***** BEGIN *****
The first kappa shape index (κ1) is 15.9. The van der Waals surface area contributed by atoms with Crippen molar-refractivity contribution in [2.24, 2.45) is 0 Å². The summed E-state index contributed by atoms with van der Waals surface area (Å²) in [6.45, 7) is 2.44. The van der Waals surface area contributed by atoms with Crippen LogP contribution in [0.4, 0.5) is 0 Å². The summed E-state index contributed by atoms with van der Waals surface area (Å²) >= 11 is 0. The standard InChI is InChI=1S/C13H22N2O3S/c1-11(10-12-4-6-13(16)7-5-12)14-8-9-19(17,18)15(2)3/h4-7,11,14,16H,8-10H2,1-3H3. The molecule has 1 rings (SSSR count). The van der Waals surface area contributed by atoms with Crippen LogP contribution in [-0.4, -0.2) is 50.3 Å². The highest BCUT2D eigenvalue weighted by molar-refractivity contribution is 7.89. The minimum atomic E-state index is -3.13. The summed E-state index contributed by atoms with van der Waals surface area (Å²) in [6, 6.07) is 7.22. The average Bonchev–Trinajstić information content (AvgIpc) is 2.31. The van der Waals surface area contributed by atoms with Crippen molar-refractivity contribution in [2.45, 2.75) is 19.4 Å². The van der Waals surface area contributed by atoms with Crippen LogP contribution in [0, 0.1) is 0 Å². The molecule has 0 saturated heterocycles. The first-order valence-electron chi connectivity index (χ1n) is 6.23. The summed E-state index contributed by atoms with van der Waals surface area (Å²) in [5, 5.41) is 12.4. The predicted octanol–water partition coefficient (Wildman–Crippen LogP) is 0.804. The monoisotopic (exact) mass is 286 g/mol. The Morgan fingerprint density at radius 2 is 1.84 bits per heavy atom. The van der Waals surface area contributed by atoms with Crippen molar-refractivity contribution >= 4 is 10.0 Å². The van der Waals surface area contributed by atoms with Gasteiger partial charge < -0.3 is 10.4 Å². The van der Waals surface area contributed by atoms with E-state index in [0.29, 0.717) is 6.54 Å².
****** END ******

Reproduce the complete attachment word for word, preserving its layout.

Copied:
The first kappa shape index (κ1) is 15.9. The van der Waals surface area contributed by atoms with Crippen molar-refractivity contribution in [2.24, 2.45) is 0 Å². The summed E-state index contributed by atoms with van der Waals surface area (Å²) in [6.45, 7) is 2.44. The van der Waals surface area contributed by atoms with Crippen LogP contribution in [0.4, 0.5) is 0 Å². The summed E-state index contributed by atoms with van der Waals surface area (Å²) >= 11 is 0. The standard InChI is InChI=1S/C13H22N2O3S/c1-11(10-12-4-6-13(16)7-5-12)14-8-9-19(17,18)15(2)3/h4-7,11,14,16H,8-10H2,1-3H3. The molecule has 1 rings (SSSR count). The van der Waals surface area contributed by atoms with Crippen LogP contribution in [-0.4, -0.2) is 50.3 Å². The highest BCUT2D eigenvalue weighted by molar-refractivity contribution is 7.89. The minimum atomic E-state index is -3.13. The summed E-state index contributed by atoms with van der Waals surface area (Å²) in [6, 6.07) is 7.22. The average Bonchev–Trinajstić information content (AvgIpc) is 2.31. The van der Waals surface area contributed by atoms with Crippen molar-refractivity contribution in [2.45, 2.75) is 19.4 Å². The van der Waals surface area contributed by atoms with Crippen LogP contribution in [0, 0.1) is 0 Å². The molecule has 0 saturated heterocycles. The first-order valence-electron chi connectivity index (χ1n) is 6.23. The summed E-state index contributed by atoms with van der Waals surface area (Å²) in [5, 5.41) is 12.4. The predicted octanol–water partition coefficient (Wildman–Crippen LogP) is 0.804. The monoisotopic (exact) mass is 286 g/mol. The Morgan fingerprint density at radius 2 is 1.84 bits per heavy atom. The van der Waals surface area contributed by atoms with Crippen molar-refractivity contribution >= 4 is 10.0 Å². The van der Waals surface area contributed by atoms with Gasteiger partial charge < -0.3 is 10.4 Å². The van der Waals surface area contributed by atoms with E-state index in [0.29, 0.717) is 6.54 Å².